The NFL recently had what appeared to be quite the crisis on its hands. Almost a year after bouncing back from a lockout that forced the league to cancel the entire 2011 preseason the NFL was once again dealing with a labor dispute – this time with its officials.
Unable to reach an agreement before the start of the 2012 campaign, the league’s owners ultimately locked out the officials. To replace the unionized referees, the NFL brought up lower-tier officials as replacements. The results were less than ideal.
A funny thing happened though, while social media sentiment dipped and the league’s integrity was called into question by major sports media outlets, ratings remained strong. Hall of Fame quarterback and current NFL analyst Steve Young went so far as saying that the country’s obsession with football put little pressure on the league to hammer out a deal.
Everything about the NFL now is inelastic for demand. There’s nothing they can do to hurt the demand for the game. So the bottom line is they don’t care. Player safety—doesn’t matter in this case. Bring in the Division III officials–-doesn’t matter. Because in the end, you’re still going to watch the game, we’re going to all complain and moan and gripe and say there’s all these problems, all the coaches say it, the players say it—doesn’t matter.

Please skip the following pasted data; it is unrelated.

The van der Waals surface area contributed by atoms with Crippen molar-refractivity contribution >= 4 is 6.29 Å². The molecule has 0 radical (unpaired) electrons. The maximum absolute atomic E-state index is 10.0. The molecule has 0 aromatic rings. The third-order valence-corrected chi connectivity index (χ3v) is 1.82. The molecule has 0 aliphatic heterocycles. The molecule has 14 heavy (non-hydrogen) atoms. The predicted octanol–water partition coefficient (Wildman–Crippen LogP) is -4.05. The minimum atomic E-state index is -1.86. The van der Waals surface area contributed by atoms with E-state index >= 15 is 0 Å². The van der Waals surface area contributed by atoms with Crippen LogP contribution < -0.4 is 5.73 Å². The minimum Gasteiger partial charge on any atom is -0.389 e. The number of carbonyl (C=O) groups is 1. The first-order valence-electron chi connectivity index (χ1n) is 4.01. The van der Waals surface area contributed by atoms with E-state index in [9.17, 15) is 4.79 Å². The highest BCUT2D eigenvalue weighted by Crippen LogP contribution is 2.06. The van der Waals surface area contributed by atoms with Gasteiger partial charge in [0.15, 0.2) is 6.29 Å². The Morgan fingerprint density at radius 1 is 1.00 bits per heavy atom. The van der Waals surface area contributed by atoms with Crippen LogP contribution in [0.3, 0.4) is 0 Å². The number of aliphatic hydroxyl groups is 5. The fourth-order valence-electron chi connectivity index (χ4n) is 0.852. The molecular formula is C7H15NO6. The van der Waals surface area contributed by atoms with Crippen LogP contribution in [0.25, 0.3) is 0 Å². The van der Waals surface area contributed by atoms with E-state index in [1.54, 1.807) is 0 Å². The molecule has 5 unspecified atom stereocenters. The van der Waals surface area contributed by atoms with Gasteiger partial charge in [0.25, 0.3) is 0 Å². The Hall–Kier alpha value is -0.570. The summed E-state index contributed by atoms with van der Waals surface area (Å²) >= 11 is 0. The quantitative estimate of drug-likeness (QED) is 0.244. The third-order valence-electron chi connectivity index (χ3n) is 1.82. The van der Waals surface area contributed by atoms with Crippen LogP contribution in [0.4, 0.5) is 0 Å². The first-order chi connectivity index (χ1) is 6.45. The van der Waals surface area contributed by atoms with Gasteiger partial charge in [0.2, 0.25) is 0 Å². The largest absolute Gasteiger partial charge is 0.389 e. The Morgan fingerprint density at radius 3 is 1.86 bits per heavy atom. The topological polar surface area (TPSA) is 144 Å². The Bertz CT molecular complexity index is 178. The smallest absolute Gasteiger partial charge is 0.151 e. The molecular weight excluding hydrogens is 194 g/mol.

So just go ahead, gripe all you want. I’m going to rest. Let them eat cake. There’s nothing that changes the demand for the NFL … It doesn’t affect the desire for the game. If it affected the desire for the game, they’d come up with a few million dollars. (Deadspin)
On Wednesday, the league’s owners and officials reached an agreement and the full-time refs resumed their work on Thursday. NFL Commissioner Roger Goodell went so far as to issue an apology to fans.
For a company that has taken some serious lumps as of late, both the long-term and short-term effects of the replacement ref ordeal seem minimal for the NFL – if only every business could be so lucky.
In a business where demand remains constant despite a seemingly watered down product, how much power does the customer really have?